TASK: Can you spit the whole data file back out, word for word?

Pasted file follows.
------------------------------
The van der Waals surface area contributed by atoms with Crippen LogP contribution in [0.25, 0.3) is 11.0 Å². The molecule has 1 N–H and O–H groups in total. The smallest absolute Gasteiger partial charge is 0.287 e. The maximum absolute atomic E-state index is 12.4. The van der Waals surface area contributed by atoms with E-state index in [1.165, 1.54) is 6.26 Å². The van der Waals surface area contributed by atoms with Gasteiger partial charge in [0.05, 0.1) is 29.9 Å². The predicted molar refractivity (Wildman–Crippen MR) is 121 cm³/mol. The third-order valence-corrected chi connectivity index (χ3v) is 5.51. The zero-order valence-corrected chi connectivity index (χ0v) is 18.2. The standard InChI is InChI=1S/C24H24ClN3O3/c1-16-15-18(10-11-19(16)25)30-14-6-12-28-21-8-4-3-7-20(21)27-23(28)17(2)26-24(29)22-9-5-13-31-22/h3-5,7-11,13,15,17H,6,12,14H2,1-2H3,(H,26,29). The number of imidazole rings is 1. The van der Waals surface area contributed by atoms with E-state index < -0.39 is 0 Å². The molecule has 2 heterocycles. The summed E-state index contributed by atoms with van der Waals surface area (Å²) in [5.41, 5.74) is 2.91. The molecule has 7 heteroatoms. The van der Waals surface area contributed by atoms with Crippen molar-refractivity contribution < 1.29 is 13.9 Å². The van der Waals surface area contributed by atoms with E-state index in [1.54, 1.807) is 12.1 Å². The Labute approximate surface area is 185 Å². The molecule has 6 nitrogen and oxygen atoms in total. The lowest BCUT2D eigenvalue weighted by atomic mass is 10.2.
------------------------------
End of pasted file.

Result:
The van der Waals surface area contributed by atoms with Crippen LogP contribution in [0.25, 0.3) is 11.0 Å². The molecule has 1 N–H and O–H groups in total. The smallest absolute Gasteiger partial charge is 0.287 e. The maximum absolute atomic E-state index is 12.4. The van der Waals surface area contributed by atoms with E-state index in [1.165, 1.54) is 6.26 Å². The van der Waals surface area contributed by atoms with Gasteiger partial charge in [0.05, 0.1) is 29.9 Å². The predicted molar refractivity (Wildman–Crippen MR) is 121 cm³/mol. The third-order valence-corrected chi connectivity index (χ3v) is 5.51. The zero-order valence-corrected chi connectivity index (χ0v) is 18.2. The standard InChI is InChI=1S/C24H24ClN3O3/c1-16-15-18(10-11-19(16)25)30-14-6-12-28-21-8-4-3-7-20(21)27-23(28)17(2)26-24(29)22-9-5-13-31-22/h3-5,7-11,13,15,17H,6,12,14H2,1-2H3,(H,26,29). The number of imidazole rings is 1. The van der Waals surface area contributed by atoms with E-state index < -0.39 is 0 Å². The molecule has 2 heterocycles. The summed E-state index contributed by atoms with van der Waals surface area (Å²) in [5.41, 5.74) is 2.91. The molecule has 7 heteroatoms. The van der Waals surface area contributed by atoms with Crippen molar-refractivity contribution < 1.29 is 13.9 Å². The van der Waals surface area contributed by atoms with E-state index in [1.54, 1.807) is 12.1 Å². The Labute approximate surface area is 185 Å². The molecule has 6 nitrogen and oxygen atoms in total. The lowest BCUT2D eigenvalue weighted by atomic mass is 10.2.